Thursday, December 12, 2013

Lexicon: Don’t ruin my fun, Chomsky

So I kind of liked Lexicon. *bounces involuntarily*


The book opens in an airport bathroom, where two men have wrestled poor unsuspecting Wil Parke to the floor and slid a needle into his eyeball, all the while muttering about a secret war and an outlier and poets and IMMINENT DOOM. In a separate narrative, young runaway-turned-hustler Emily Ruff is recruited to a prestigious school where students are taught how to use words to persuade . . . but not just to persuade, to control. And—surprise!—these two plotlines turn out to have something or other to do with each other.

I’ve heard this story compared to X-Men, which I can definitely see, with the private school for “special youths” and the division between those who wield a mystical power (poets) and those who don’t even know it exists as an option (the rest of us). One big difference is that mutants don’t come into it. No one is born with the ready-made ability to use language as a weapon; you may have a natural proclivity toward persuading or resisting persuasion, but you still have to learn the skills and perfect them the hard way, hence the fancy school.

And not everyone uses this training responsibly.

As fantastical as the premise seems, the methods poets use to tiptoe past the human mind’s natural filters and issue commands that the recipient will unquestioningly follow kind of hold up. I’m sure Noam Chomsky could poke all kinds of holes in the scientific logic here, but to us plebes, it seems feasible enough. And that faint ring of real-life truth is the key ingredient in all the best sci-fi premises, I think.

In what is otherwise fairly straightforward prose, Max pops in a lot of snappy descriptions.
“There were silver plates with bite-size constructions of meat and bread and paste and whatever. She picked one up only because it got her out of this conversation. It was actually not bad. Weird, but not bad-weird. This was her whole day, on a cracker.” (p. 56)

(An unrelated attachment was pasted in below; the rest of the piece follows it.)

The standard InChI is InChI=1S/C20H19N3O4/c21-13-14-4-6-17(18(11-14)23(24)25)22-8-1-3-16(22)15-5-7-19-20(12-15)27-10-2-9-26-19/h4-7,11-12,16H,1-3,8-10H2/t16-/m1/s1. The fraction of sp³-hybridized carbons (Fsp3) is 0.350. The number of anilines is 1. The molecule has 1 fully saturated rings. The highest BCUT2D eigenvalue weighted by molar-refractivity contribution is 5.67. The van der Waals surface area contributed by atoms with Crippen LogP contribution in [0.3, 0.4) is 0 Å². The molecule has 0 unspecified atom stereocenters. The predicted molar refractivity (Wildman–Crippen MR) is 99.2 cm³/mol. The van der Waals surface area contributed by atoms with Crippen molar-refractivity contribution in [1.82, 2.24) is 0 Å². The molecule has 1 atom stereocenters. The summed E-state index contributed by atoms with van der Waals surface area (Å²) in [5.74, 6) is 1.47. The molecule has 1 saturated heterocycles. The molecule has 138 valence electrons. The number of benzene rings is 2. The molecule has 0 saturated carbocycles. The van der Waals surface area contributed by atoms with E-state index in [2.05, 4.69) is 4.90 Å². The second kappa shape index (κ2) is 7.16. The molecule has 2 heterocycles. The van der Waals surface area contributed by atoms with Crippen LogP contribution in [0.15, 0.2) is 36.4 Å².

“It was early but the sun was peeking above the buildings and seemed excited to be there.” (p. 65)
“[He] began to pull her machine apart. She felt a little sad. She was learning that people were just machines and it was working the other way a little, too.” (p. 99)
Were you about to ask if there's romance? Of course there's romance. Although it's fairly no-nonsense and grounded, and interspersed between thrilling action sequences. Hear that, boys?


  1. I'm pretty sure this is the third recommendation to read this book from our little group so FINE. I will do it.

  2. And once again, we succeed in BULLYING you into reading a good book. *smacks baseball bat in hand menacingly*

  3. I had this book from the library, and then life got in the way and I had to give it back.

    That might just have been The Book Mistake of 2013, and I miss it already. Even moreso after reading this post, because you mentioned Noam Chomsky, my unhealthy nerd crush. So double points for your incredible incrediblosity.

  4. I'm super-not interested in the giant conspiracy type of thing, but I HIGHLY enjoyed this:

    “It was early but the sun was peeking above the buildings and seemed excited to be there.”

    Well done, sir.

  5. Noooooooo go back to the library! Noam urges you!

  6. Alice "Not Impressed by Conspiracies" Burton, I still think you would enjoy this one. But GOOD thing this isn't what I got you for Secret Santa. I mean...what Santa got you for...oh bollocks.

  7. Well, in that case...

    I mean, I'll do just about anything Noam tells me..wait a minute...maybe THAT'S my secret mind-control word!

  8. Really? The THIRD? Dammit. I am behind hand. /rushes to the library website

  9. The important question is, does this book come with a Fassbender/McAvoy menage? Because...

  10. In the secret spaces of our minds...yes. Every day.

  11. I dunno if every day would be too much or too little. It's all very confusing and mesmerizing.

  12. This book sounds SO good! I'd asked for it for Christmas but didn't get it. Nobody buys me books any more and life is certainly the more tragic for it. I reckon I'll have to buy it for myself!

  13. I am now picturing you standing in the middle of your bookstore, looking forlorn. Someone buy this woman a book!